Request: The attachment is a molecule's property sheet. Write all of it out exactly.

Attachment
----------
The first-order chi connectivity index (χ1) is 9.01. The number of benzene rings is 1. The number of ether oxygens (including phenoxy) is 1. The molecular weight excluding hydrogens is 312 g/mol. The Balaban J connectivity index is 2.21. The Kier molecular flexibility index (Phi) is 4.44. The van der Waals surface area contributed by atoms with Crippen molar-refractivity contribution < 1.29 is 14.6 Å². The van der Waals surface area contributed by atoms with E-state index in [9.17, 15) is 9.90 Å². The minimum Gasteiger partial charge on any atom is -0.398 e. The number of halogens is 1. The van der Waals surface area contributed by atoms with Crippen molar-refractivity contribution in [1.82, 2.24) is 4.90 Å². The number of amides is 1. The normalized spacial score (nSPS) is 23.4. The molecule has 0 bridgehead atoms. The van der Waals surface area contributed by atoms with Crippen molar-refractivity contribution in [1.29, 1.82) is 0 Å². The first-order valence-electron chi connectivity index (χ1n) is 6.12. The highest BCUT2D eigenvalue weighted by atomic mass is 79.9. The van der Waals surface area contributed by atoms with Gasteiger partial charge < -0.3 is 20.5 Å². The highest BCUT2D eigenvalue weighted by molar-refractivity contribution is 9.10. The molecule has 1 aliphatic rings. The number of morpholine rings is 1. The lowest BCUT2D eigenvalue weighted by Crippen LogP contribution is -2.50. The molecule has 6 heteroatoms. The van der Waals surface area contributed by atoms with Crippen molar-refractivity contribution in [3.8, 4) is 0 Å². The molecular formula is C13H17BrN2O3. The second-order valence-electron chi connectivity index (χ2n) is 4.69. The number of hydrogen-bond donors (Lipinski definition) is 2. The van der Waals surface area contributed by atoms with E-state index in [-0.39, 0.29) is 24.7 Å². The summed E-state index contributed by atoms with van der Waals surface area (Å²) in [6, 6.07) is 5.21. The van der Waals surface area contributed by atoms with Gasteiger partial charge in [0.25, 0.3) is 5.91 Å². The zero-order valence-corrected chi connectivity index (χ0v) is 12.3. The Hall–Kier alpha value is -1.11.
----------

The first-order chi connectivity index (χ1) is 9.01. The number of benzene rings is 1. The number of ether oxygens (including phenoxy) is 1. The molecular weight excluding hydrogens is 312 g/mol. The Balaban J connectivity index is 2.21. The Kier molecular flexibility index (Phi) is 4.44. The van der Waals surface area contributed by atoms with Crippen molar-refractivity contribution < 1.29 is 14.6 Å². The van der Waals surface area contributed by atoms with E-state index in [9.17, 15) is 9.90 Å². The minimum Gasteiger partial charge on any atom is -0.398 e. The number of halogens is 1. The van der Waals surface area contributed by atoms with Crippen molar-refractivity contribution in [1.82, 2.24) is 4.90 Å². The number of amides is 1. The normalized spacial score (nSPS) is 23.4. The molecule has 0 bridgehead atoms. The van der Waals surface area contributed by atoms with Crippen molar-refractivity contribution in [1.29, 1.82) is 0 Å². The first-order valence-electron chi connectivity index (χ1n) is 6.12. The highest BCUT2D eigenvalue weighted by atomic mass is 79.9. The van der Waals surface area contributed by atoms with Gasteiger partial charge < -0.3 is 20.5 Å². The highest BCUT2D eigenvalue weighted by molar-refractivity contribution is 9.10. The molecule has 1 aliphatic rings. The number of morpholine rings is 1. The lowest BCUT2D eigenvalue weighted by Crippen LogP contribution is -2.50. The molecule has 6 heteroatoms. The van der Waals surface area contributed by atoms with Crippen molar-refractivity contribution in [3.8, 4) is 0 Å². The molecular formula is C13H17BrN2O3. The second-order valence-electron chi connectivity index (χ2n) is 4.69. The number of hydrogen-bond donors (Lipinski definition) is 2. The van der Waals surface area contributed by atoms with E-state index in [-0.39, 0.29) is 24.7 Å². The summed E-state index contributed by atoms with van der Waals surface area (Å²) in [6, 6.07) is 5.21. The van der Waals surface area contributed by atoms with Gasteiger partial charge in [0.25, 0.3) is 5.91 Å². The zero-order valence-corrected chi connectivity index (χ0v) is 12.3. The Hall–Kier alpha value is -1.11.